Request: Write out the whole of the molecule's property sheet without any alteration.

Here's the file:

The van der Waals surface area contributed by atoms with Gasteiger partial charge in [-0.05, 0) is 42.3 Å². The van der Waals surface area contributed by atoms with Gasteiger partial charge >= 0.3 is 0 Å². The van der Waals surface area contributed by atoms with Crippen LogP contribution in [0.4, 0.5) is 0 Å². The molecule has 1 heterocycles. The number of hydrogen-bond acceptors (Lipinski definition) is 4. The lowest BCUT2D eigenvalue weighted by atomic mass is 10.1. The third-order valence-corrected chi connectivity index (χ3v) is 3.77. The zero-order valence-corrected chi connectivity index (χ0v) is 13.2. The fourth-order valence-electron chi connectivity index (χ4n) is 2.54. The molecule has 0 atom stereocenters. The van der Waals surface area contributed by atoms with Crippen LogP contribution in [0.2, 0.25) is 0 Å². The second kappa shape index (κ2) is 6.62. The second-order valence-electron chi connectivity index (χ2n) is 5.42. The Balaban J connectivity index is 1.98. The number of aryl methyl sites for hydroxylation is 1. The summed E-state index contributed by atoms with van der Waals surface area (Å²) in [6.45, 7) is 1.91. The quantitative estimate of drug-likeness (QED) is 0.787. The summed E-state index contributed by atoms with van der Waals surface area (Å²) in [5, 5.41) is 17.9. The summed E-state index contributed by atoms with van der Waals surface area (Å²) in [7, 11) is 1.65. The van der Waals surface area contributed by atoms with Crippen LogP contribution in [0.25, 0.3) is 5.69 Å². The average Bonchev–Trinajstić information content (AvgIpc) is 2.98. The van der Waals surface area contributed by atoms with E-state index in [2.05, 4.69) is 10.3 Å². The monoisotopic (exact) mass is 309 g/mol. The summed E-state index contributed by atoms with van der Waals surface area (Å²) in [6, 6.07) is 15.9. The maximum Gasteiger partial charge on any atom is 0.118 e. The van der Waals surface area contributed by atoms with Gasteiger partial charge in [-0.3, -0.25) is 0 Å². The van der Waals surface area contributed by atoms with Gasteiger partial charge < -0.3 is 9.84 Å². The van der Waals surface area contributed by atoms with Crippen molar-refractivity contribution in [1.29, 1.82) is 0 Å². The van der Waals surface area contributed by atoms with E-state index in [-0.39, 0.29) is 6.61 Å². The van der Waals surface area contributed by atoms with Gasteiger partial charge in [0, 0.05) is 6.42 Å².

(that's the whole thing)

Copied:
The van der Waals surface area contributed by atoms with Gasteiger partial charge in [-0.05, 0) is 42.3 Å². The van der Waals surface area contributed by atoms with Gasteiger partial charge >= 0.3 is 0 Å². The van der Waals surface area contributed by atoms with Crippen LogP contribution in [0.4, 0.5) is 0 Å². The molecule has 1 heterocycles. The number of hydrogen-bond acceptors (Lipinski definition) is 4. The lowest BCUT2D eigenvalue weighted by atomic mass is 10.1. The third-order valence-corrected chi connectivity index (χ3v) is 3.77. The zero-order valence-corrected chi connectivity index (χ0v) is 13.2. The fourth-order valence-electron chi connectivity index (χ4n) is 2.54. The molecule has 0 atom stereocenters. The van der Waals surface area contributed by atoms with Crippen LogP contribution in [0.2, 0.25) is 0 Å². The second kappa shape index (κ2) is 6.62. The second-order valence-electron chi connectivity index (χ2n) is 5.42. The Balaban J connectivity index is 1.98. The number of aryl methyl sites for hydroxylation is 1. The summed E-state index contributed by atoms with van der Waals surface area (Å²) in [6.45, 7) is 1.91. The quantitative estimate of drug-likeness (QED) is 0.787. The summed E-state index contributed by atoms with van der Waals surface area (Å²) in [5, 5.41) is 17.9. The summed E-state index contributed by atoms with van der Waals surface area (Å²) in [7, 11) is 1.65. The van der Waals surface area contributed by atoms with Crippen LogP contribution in [0.25, 0.3) is 5.69 Å². The average Bonchev–Trinajstić information content (AvgIpc) is 2.98. The van der Waals surface area contributed by atoms with E-state index in [2.05, 4.69) is 10.3 Å². The monoisotopic (exact) mass is 309 g/mol. The summed E-state index contributed by atoms with van der Waals surface area (Å²) in [6, 6.07) is 15.9. The maximum Gasteiger partial charge on any atom is 0.118 e. The van der Waals surface area contributed by atoms with Gasteiger partial charge in [-0.3, -0.25) is 0 Å². The van der Waals surface area contributed by atoms with Gasteiger partial charge < -0.3 is 9.84 Å². The van der Waals surface area contributed by atoms with Crippen molar-refractivity contribution in [1.29, 1.82) is 0 Å². The van der Waals surface area contributed by atoms with E-state index in [-0.39, 0.29) is 6.61 Å². The van der Waals surface area contributed by atoms with Gasteiger partial charge in [0, 0.05) is 6.42 Å².